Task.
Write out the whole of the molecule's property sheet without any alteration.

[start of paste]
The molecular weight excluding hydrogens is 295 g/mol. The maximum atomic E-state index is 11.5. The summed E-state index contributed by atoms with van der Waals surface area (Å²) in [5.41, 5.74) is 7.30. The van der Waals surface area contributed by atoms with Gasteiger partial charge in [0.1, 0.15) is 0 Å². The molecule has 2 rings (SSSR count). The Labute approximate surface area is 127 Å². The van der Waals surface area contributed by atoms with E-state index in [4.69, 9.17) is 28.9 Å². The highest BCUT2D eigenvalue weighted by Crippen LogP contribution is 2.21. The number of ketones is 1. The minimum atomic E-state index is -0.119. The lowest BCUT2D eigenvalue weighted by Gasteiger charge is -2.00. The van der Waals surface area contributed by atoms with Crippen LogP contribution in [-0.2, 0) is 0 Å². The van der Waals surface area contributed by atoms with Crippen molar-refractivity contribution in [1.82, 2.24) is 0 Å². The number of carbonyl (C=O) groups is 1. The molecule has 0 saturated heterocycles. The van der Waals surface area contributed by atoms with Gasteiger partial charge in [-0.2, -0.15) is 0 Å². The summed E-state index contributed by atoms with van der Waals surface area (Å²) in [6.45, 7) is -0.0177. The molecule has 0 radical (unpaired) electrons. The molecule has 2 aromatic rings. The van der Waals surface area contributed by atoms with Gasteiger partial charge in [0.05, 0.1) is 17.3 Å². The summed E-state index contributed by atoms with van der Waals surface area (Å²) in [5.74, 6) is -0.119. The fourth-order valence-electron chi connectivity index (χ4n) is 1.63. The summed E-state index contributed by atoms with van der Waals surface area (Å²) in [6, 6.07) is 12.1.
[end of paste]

The molecular weight excluding hydrogens is 295 g/mol. The maximum atomic E-state index is 11.5. The summed E-state index contributed by atoms with van der Waals surface area (Å²) in [5.41, 5.74) is 7.30. The van der Waals surface area contributed by atoms with Gasteiger partial charge in [0.1, 0.15) is 0 Å². The molecule has 2 rings (SSSR count). The Labute approximate surface area is 127 Å². The van der Waals surface area contributed by atoms with E-state index in [4.69, 9.17) is 28.9 Å². The highest BCUT2D eigenvalue weighted by Crippen LogP contribution is 2.21. The number of ketones is 1. The minimum atomic E-state index is -0.119. The lowest BCUT2D eigenvalue weighted by Gasteiger charge is -2.00. The van der Waals surface area contributed by atoms with Crippen LogP contribution in [-0.2, 0) is 0 Å². The van der Waals surface area contributed by atoms with Crippen molar-refractivity contribution in [1.82, 2.24) is 0 Å². The number of carbonyl (C=O) groups is 1. The molecule has 0 saturated heterocycles. The van der Waals surface area contributed by atoms with Gasteiger partial charge in [-0.2, -0.15) is 0 Å². The summed E-state index contributed by atoms with van der Waals surface area (Å²) in [6.45, 7) is -0.0177. The molecule has 0 radical (unpaired) electrons. The molecule has 2 aromatic rings. The van der Waals surface area contributed by atoms with Gasteiger partial charge in [0.05, 0.1) is 17.3 Å². The summed E-state index contributed by atoms with van der Waals surface area (Å²) in [5.74, 6) is -0.119. The fourth-order valence-electron chi connectivity index (χ4n) is 1.63. The summed E-state index contributed by atoms with van der Waals surface area (Å²) in [6, 6.07) is 12.1.